March, 2000, Vol. 123, No. 3
from the Depression
Book reviews from past issues
Lessons from the Depression
The Economics of the Great Depression. Edited by Mark Wheeler. Kalamazoo, MI, W.E. Upjohn Institute for Employment Research, 1998, 211 pp.
What do people know about the causes of the Great Depression? We certainly know that the era altered the lives of everyone who experienced it, but it is difficult to recognize how bad those times were in comparison to more recent periods. Certainly unemployment was high and there were dramatic efforts to improve the economy in the 1930s, but what policy lessons can be learned to help us avoid or recover from such tremendous economic shocks in the future? Politicians, economists, and writers have studied these issues for decades, but what insights do modern economists have to share on the topic?
The Economics of the Great Depression is a collection of academic papers discussing what happened and what we can learn from the Great Depression. The six authors provide a mix of approaches and views into the causes of the event, and their differing interpretations of data, events, and policies reflect a wide range of economic thinking. Some of the essays are historically oriented—what happened and what was thought at the time; others relate to the present situation—what actions were taken and what policy lessons are useful for today. The authors used investment analyses, econometric methods, and review of public microdata records to address the subject. The arguments offered are concise and thought provoking, although they are couched in the technical jargon of the economist.
As might be expected, there was a range of analytical approaches to the issue. One historical study looked at characteristics of the unemployment and those who were unemployed during the Great Depression. Unemployment episodes during the Depression were much longer than previously and many episodes lasted for more than a year. As well, those who were unemployed for these long periods tended to be either younger workers or older workers, and workers with fewer skills and less education. Another essay noted that the severity of the Depression varied by industry and region in the United States, and even among countries. Although aggregate output and employment declined, there were increases in both output and employment for some consumer industries. Further, the Depression was less severe in Southern States than in some other parts of the country such as in the Northwest and the Central States. As well, the decrease in international trade forced many less-developed countries to shift emphasis away from raw-material exports and toward industrialization for internal consumption. Thus, the Great Depression affected different areas in different ways.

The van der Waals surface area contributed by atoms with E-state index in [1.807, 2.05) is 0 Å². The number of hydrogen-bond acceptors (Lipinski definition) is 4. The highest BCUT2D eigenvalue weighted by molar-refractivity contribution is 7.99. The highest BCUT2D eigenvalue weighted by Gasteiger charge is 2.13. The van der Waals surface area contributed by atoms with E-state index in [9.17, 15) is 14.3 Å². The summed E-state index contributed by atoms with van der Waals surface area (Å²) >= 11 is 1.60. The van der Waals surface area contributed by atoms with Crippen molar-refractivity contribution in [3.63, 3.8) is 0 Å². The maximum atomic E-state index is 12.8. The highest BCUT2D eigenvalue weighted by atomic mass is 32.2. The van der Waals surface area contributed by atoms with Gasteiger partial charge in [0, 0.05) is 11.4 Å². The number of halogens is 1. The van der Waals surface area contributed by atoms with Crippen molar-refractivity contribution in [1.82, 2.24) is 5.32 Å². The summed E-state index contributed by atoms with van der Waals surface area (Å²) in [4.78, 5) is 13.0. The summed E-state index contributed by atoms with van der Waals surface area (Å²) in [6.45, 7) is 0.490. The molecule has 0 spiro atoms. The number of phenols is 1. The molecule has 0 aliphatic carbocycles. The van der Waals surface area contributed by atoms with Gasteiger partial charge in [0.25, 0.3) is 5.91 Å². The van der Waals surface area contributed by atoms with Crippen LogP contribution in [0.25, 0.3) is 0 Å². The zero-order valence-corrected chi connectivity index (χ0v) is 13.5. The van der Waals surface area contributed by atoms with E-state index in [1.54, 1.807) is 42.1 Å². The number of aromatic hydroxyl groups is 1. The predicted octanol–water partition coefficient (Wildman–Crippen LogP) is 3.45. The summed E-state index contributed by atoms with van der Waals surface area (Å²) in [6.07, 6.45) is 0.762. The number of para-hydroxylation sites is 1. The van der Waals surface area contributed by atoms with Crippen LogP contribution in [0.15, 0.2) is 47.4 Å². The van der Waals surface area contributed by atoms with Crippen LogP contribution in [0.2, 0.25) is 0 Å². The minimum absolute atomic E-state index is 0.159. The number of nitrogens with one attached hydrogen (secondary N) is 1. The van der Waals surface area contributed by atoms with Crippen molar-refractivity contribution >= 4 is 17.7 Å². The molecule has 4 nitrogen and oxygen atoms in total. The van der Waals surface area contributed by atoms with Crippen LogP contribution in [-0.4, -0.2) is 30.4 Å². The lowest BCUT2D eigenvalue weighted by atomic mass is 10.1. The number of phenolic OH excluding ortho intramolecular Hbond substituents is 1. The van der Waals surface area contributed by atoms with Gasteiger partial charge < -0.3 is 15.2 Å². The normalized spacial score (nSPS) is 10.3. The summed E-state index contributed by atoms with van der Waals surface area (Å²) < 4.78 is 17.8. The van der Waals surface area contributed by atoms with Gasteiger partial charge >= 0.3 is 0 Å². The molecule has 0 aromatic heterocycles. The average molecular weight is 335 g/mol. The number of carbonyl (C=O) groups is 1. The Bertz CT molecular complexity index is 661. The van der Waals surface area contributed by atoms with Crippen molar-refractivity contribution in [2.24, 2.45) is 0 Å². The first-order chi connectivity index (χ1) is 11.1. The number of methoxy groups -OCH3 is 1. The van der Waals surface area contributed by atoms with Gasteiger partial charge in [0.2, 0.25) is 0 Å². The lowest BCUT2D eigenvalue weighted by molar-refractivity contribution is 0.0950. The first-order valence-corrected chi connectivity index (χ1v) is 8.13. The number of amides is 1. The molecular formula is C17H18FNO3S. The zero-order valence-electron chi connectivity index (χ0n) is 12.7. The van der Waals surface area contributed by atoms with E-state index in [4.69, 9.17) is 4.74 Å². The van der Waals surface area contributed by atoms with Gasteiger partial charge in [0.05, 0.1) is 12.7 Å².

Some of the papers examined the root causes of the Great Depression. One economist analyzed a number of theories that sought to explain the length and severity of the Depression, such as collapse of the financial markets, government and Federal Reserve policies, and economic maturation. Another used econometric modeling to test a number of possible causes, although it determined no dominant explanation. A study by David C. Wheelock examined the impact of policies developed during the Great Depression on more recent actions of the Federal Reserve. He specifically cited the impact of 1930s changes to currency requirements that led to a Federal Reserve bias toward inflationary monetary policies in the 1960s and 1970s.
Economist Stephen Cecchetti proposed that deflation, itself a result of the significant economic downturn, explained several other behaviors and effects of the Great Depression. Deflation decreased the value of real goods and especially hurt those who were heavily invested in such goods, including factory owners, landowners (such as farmers) and lenders (such as banks). It also led to a desire to maintain assets in cash, leading to bank runs and cash hoarding. Cecchetti suggested a key lesson from the Great Depression is that deflation leads to such catastropic consequences that policy-makers should avoid it at all costs.